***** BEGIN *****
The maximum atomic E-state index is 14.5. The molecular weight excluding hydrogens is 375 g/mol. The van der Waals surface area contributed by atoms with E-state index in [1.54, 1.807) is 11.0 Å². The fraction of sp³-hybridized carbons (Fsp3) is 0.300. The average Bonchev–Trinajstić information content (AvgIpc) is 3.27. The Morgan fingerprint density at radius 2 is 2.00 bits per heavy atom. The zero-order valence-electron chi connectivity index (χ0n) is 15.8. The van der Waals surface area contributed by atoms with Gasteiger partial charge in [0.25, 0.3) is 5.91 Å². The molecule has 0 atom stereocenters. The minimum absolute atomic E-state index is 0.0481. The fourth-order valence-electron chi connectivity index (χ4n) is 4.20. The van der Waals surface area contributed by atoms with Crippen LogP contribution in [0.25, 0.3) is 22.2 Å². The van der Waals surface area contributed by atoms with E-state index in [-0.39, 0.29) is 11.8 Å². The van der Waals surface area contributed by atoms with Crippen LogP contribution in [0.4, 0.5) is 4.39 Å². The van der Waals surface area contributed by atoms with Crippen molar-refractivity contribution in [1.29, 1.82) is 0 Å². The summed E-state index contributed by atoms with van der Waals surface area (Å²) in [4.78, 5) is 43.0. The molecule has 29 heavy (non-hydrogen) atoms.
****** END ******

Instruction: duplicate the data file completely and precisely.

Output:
The maximum atomic E-state index is 14.5. The molecular weight excluding hydrogens is 375 g/mol. The van der Waals surface area contributed by atoms with E-state index in [1.54, 1.807) is 11.0 Å². The fraction of sp³-hybridized carbons (Fsp3) is 0.300. The average Bonchev–Trinajstić information content (AvgIpc) is 3.27. The Morgan fingerprint density at radius 2 is 2.00 bits per heavy atom. The zero-order valence-electron chi connectivity index (χ0n) is 15.8. The van der Waals surface area contributed by atoms with Gasteiger partial charge in [0.25, 0.3) is 5.91 Å². The molecule has 0 atom stereocenters. The minimum absolute atomic E-state index is 0.0481. The fourth-order valence-electron chi connectivity index (χ4n) is 4.20. The van der Waals surface area contributed by atoms with Crippen LogP contribution in [0.25, 0.3) is 22.2 Å². The van der Waals surface area contributed by atoms with E-state index in [-0.39, 0.29) is 11.8 Å². The van der Waals surface area contributed by atoms with Crippen LogP contribution in [0.4, 0.5) is 4.39 Å². The van der Waals surface area contributed by atoms with Crippen molar-refractivity contribution in [1.29, 1.82) is 0 Å². The summed E-state index contributed by atoms with van der Waals surface area (Å²) in [4.78, 5) is 43.0. The molecule has 29 heavy (non-hydrogen) atoms.